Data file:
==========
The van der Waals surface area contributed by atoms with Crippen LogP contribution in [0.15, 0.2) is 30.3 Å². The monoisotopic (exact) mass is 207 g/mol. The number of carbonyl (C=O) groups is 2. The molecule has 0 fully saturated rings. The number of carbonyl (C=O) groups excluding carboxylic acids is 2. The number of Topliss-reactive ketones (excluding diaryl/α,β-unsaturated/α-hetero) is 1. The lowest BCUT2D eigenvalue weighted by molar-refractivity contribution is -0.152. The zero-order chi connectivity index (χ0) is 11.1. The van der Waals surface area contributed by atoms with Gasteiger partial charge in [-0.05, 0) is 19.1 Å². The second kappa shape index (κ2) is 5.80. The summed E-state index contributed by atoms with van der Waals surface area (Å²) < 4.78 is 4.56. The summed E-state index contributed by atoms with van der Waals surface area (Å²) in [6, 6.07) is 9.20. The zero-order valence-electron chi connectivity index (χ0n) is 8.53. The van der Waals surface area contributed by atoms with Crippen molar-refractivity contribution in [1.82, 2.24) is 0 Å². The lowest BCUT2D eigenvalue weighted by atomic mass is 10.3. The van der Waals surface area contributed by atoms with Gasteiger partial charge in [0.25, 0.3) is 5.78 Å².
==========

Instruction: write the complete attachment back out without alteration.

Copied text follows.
The van der Waals surface area contributed by atoms with Crippen LogP contribution in [0.15, 0.2) is 30.3 Å². The monoisotopic (exact) mass is 207 g/mol. The number of carbonyl (C=O) groups is 2. The molecule has 0 fully saturated rings. The number of carbonyl (C=O) groups excluding carboxylic acids is 2. The number of Topliss-reactive ketones (excluding diaryl/α,β-unsaturated/α-hetero) is 1. The lowest BCUT2D eigenvalue weighted by molar-refractivity contribution is -0.152. The zero-order chi connectivity index (χ0) is 11.1. The van der Waals surface area contributed by atoms with Gasteiger partial charge in [-0.05, 0) is 19.1 Å². The second kappa shape index (κ2) is 5.80. The summed E-state index contributed by atoms with van der Waals surface area (Å²) < 4.78 is 4.56. The summed E-state index contributed by atoms with van der Waals surface area (Å²) in [6, 6.07) is 9.20. The zero-order valence-electron chi connectivity index (χ0n) is 8.53. The van der Waals surface area contributed by atoms with Crippen molar-refractivity contribution in [1.82, 2.24) is 0 Å². The lowest BCUT2D eigenvalue weighted by atomic mass is 10.3. The van der Waals surface area contributed by atoms with Gasteiger partial charge in [0.25, 0.3) is 5.78 Å².